14 ARM and Memory  Up until now, we learnt the ARM instructions  ADD, SUB, LSL, LSR, ORR, XOR, MOV,..etc.  Remember ?, ARM arithmetic instructions only operate on registers, never directly on memory.  Data Transfer Instructions transfer data between registers and memory:  Memory to Register  Register to Memory

15 Review : MOV with Immediate  MOV R0, #12  Immediate value must be fit in 8 bit  Immediate value can get by rotate even number of bit MOV R0, #0xFF ; 0xFF rotate right by 24 bit  MOV R0, #0x doesn’t work !!  LDR R0, =0x  Assembler will allocate memory and store value 0x for you, then LDR instruction will load value from that address to the register  Why not always use LDR instruction for immediate value ?  Loading value from memory is much SLOWER than generating it by ALU.

16 Data Transfer : Memory to Register (1)  To transfer a word of data, we need to specify two things :  Register  Memory Address  Think of memory as a single one- dimension array, so we can address it simply by supplying a pointer to a memory address  Other times, we want to be able to offset from this pointer 0x x x x C 0x pointer offset

17 Data Transfer : Memory to Register (2)  To specify a memory address to copy from, specify two things :  A register which contains a pointer to memory  A numerical offset (in bytes), or a register which contain an offset  The desired memory address is the sum of these two values  Example 1: [ v1, #8 ]  Specifies the memory address pointed by the value in v1 + 8 bytes  Example 2: [ v1, v2 ]  Specifies the memory address pointed by the value in v1 + v2

18 Data Transfer : Memory to Register (3)  Load Instruction Syntax :  LDR 1, [ 2, 3 ] 1 : register that will receive value 2 : register containing pointer to memory 3 : numerical offset in bytes or another shifted index register  Example  LDR R0, [ R1, #8]  LDR R0, [ R1, R2] Base register Offset Index register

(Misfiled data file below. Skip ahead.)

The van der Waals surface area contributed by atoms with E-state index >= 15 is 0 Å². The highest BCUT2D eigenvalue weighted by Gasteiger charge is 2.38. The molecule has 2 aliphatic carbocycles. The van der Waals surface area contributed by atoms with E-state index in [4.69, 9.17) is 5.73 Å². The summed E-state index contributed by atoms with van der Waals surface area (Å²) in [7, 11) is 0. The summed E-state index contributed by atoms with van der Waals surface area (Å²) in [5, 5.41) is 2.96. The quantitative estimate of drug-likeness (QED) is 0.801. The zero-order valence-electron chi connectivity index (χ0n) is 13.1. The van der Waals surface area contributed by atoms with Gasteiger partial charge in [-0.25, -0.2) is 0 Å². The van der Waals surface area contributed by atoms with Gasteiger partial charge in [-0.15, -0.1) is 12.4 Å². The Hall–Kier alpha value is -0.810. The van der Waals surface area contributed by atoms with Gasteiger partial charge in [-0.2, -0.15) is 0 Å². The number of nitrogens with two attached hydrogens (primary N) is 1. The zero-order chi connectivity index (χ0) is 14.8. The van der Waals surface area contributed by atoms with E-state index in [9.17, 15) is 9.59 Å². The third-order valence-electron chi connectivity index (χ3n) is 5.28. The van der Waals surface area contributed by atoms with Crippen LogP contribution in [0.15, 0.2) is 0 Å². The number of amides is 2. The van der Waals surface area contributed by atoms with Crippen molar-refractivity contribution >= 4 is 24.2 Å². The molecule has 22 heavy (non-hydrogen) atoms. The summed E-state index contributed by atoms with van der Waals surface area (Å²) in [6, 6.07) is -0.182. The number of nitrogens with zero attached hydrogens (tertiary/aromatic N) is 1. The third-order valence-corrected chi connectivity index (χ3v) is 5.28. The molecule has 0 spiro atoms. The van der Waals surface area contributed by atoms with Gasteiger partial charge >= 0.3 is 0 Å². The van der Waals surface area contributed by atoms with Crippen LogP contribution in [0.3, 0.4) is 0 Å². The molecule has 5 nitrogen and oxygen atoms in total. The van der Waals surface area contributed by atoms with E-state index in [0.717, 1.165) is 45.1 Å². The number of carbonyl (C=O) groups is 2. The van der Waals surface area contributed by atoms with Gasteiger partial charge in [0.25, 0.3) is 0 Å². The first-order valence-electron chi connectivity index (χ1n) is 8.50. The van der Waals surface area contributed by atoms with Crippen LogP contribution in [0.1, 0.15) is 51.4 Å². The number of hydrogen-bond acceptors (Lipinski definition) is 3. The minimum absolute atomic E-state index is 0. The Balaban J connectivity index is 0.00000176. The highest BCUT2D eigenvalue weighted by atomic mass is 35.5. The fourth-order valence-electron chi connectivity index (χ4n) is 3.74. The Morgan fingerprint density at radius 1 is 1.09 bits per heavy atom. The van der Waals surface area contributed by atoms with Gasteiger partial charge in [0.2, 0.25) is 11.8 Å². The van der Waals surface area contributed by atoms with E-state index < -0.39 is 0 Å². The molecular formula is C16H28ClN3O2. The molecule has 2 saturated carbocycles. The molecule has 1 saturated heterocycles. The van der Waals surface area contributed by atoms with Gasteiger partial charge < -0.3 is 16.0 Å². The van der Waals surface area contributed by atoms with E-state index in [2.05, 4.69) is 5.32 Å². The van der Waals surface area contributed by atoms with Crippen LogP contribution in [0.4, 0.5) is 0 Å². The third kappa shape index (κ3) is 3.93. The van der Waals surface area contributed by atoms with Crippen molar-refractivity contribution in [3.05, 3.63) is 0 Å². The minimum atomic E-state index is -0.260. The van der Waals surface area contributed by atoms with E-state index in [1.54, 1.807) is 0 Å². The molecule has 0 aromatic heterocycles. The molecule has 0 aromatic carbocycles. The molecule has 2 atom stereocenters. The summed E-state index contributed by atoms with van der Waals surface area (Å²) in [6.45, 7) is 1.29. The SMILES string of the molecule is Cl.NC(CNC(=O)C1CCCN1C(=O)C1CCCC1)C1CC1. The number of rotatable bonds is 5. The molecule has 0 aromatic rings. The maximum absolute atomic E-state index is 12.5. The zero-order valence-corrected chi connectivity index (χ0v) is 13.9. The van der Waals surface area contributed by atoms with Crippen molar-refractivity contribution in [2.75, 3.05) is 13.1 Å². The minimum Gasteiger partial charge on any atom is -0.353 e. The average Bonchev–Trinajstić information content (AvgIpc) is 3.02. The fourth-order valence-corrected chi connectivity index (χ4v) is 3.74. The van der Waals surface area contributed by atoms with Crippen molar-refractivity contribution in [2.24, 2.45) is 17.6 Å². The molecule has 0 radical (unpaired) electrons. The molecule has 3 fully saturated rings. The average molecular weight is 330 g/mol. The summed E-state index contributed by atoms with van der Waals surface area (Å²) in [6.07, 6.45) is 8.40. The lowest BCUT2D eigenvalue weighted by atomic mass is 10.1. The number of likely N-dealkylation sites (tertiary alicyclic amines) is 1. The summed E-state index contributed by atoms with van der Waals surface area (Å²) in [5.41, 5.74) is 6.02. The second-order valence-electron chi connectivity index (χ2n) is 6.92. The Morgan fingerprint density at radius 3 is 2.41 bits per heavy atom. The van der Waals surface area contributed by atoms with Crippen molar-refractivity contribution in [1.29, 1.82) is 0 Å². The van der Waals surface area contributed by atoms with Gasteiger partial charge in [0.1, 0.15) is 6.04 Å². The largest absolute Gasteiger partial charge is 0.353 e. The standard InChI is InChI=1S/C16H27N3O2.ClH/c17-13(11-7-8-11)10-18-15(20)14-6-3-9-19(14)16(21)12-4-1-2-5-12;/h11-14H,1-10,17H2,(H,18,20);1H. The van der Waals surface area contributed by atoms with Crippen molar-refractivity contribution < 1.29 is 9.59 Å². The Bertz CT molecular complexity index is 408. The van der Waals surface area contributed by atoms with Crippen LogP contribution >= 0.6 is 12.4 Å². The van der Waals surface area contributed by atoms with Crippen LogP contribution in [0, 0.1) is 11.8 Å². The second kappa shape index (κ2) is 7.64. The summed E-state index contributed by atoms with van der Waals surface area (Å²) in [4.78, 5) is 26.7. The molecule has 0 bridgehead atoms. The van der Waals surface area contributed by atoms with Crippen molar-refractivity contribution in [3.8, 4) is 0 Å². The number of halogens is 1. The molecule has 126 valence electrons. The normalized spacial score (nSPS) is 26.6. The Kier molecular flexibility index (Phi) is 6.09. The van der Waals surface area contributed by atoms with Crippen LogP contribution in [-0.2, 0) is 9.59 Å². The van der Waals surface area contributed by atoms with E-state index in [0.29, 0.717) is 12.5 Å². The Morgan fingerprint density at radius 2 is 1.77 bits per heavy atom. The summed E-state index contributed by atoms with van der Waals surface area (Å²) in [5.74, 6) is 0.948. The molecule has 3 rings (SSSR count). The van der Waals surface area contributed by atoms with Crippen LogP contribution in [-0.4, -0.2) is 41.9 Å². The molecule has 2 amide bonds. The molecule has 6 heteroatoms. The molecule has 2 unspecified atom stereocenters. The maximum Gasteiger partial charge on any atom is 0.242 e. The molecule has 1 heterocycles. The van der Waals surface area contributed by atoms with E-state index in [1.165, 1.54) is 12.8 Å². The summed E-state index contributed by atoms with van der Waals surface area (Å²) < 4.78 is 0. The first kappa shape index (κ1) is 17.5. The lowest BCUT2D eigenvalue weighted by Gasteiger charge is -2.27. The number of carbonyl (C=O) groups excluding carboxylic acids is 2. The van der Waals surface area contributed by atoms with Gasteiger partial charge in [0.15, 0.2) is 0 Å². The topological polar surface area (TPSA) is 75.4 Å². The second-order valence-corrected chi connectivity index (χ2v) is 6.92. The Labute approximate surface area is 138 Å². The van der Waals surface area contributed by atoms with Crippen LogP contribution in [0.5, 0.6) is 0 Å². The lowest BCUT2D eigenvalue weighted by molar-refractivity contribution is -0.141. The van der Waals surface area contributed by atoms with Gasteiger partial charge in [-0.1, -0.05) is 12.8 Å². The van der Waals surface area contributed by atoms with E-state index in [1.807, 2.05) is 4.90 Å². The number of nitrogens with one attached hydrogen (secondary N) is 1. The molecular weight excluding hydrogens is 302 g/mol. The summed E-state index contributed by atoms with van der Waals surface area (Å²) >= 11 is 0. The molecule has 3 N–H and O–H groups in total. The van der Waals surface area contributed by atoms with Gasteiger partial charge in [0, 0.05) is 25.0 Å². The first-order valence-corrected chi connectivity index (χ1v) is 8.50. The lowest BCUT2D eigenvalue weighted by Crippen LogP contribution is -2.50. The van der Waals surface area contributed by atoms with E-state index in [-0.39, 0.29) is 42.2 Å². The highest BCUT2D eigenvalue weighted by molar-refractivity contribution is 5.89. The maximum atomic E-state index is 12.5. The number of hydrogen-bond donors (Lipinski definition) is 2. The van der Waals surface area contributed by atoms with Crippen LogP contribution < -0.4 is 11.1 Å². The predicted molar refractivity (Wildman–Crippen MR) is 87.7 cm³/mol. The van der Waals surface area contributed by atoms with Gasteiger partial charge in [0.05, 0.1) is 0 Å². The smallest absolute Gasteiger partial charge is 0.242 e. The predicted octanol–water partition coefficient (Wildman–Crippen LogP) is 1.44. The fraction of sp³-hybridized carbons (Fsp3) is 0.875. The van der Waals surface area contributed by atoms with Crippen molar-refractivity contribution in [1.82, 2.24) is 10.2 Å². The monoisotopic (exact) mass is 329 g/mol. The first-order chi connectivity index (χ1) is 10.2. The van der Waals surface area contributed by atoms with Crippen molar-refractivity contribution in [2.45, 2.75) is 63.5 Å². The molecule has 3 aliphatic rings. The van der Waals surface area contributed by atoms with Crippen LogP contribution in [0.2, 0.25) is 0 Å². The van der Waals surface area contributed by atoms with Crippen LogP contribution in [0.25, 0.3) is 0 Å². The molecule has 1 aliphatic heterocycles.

19 Example 1  Given a table of memory address and its stored data, What the value in R0, R1, and R2 after executing the programs ValueAddress 0x100x x200x x300x x500x C 0x100x x450x xFF0x AREA ex1, CODE, READONLY ENTRY start LDR R2, =0x MOV R3, #4 LDR R0, [R2, R3] LDR R1, [R2, #16] END

20 Pre Indexed Load Instruction  Pre Indexed Load Instruction Syntax :  LDR 1, [ 2, 3]! 1 : register that will receive value 2 : register containing pointer to memory 3 : numerical offset in bytes or another shifted index register  This instruction will take 2 step  1) Register “1” loads the value from the memory pointed by the pointer in “2”, add “3” bytes  2) “2” is updated by computed sum of “2” and “3”  Example : Let R1 = 0x  LDR R0, [R1, #0x12] ! Load R0  mem[ R1 + 0x12 ] ; R0  mem [0x ] Update base register : R1  R1 + 0x12 ; now R1 = 0x

21 Example 2  Given a table of memory address and its stored data, What the value in R0, R1, R2 after execution the programs ValueAddress 0x100x x200x x300x x500x C 0x100x x450x xFF0x AREA ex2, CODE, READONLY ENTRY start LDR R2, =0x MOV R3, #4 LDR R0, [R2, R3] ! LDR R1, [R2, #16] ! END